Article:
Data Data Everywhere

Published by: Srini Chari

Like the Ancient Mariner who had ‘water, water everywhere, but not a drop to drink,” we have data, data everywhere, but not the understanding we need about it.

What is it?

What does “big data” mean? What defines it? Wikipedia focuses on the volume and speed of data. IBM talks about the 4 Vs – volume (size), velocity (how fast it moves), variety (how diverse the ways are that it’s put together), and veracity (the question of what to believe). But that leaves out how complex it is and what you’re doing with it. “Big data’ is more about how you think of the data and its use and the set of skills you have in place to do this.

That’s how it began – a recent panel discussion on Big Data in Healthcare, organized by NYC Health Business Leaders, introduced by Bunny Ellerin and skillfully moderated by Yin Ho, MD, MBA and CEO of Context Matters, Inc. Other speakers were Charles Beever – Partner, Booz & Company; Asaf Evenhaim, CEO, Crossix; Greg Jackson, Chief Data Officer, Everyday Health, and Charlie Schick, Ph.D. - Director, Big Data Solutions, Healthcare and Life Sciences, IBM.

A few takeaways:

  • When we don’t know how to handle something, we give it a name, so we labeled the situation “big data,” but the words do not in fact describe what we mean. What we need to do is figure out is how to use data. That’s the starting point for addressing the “big data” conundrum. Data collection and creation follow the 4 Vs. But the other side of the coin is how you use data and turn it into monetizable opportunities. As the world becomes more digitized, data velocity becomes intense, and creating new ways to use data becomes critical.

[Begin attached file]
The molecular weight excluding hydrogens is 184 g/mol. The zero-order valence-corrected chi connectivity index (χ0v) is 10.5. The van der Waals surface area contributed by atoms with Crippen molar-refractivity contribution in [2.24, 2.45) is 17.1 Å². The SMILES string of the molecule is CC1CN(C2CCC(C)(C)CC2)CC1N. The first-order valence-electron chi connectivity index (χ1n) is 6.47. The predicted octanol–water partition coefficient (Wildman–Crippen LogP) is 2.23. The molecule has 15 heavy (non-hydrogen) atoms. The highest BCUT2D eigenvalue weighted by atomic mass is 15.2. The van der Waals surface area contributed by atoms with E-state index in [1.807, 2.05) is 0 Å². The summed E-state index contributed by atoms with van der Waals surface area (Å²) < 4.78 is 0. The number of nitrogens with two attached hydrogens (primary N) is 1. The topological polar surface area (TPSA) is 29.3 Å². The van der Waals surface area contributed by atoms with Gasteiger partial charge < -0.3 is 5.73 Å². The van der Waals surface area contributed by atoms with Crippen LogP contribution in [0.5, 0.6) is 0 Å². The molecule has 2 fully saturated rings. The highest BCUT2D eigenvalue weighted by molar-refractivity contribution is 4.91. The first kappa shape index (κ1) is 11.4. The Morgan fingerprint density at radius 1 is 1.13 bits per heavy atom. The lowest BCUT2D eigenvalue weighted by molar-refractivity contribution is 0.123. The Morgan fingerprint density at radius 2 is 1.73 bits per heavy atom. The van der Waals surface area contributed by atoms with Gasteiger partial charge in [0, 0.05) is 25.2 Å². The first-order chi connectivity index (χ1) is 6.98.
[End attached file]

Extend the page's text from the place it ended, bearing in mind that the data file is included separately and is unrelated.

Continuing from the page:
• “Big data’ means pulling multiple sources together and looking at the result. In the old days, we looked at “small data.’ Volume and speed are not good examples. The key is how we understand and go to the next level of how we analyze it. Today we have better data competency, a better understanding of what data is supposed to tell us.
  • Combining data sets used to be difficult. Today, automated systems make data collection easy. The challenge becomes curation, selecting and combining data sets in ways that make sense. Yes and the data has to be accessible. It’s not enough just to capture and store it.
  • Data is like oil. Risky. Hard to extract. But, once refined, valuable. (Courtesy of Charlie Schick!)
How do you differentiate signal from noise?

The volume today is too great to eyeball data and find meaning. We need different tools. The kinds of questions we ask about the data haven’t changed. According to Asaf Evenhaim, what’s new is our ability to process the ne volume of data. Visualizations can make the difference. They help us see patterns that show relationships, i.e., the signal within the noise.

With big data, it’s all noise until you find the signal, said Greg Jackson. All of it has value. What you have to do is to discern the hypothesis in order to find the signal. Research used to start with a hypothesis; now we start with data and that drives the hypothesis.

How important is domain knowledge?

Domain expertise is crucial to get value from data – to understand the business and have the ability to manipulate the data

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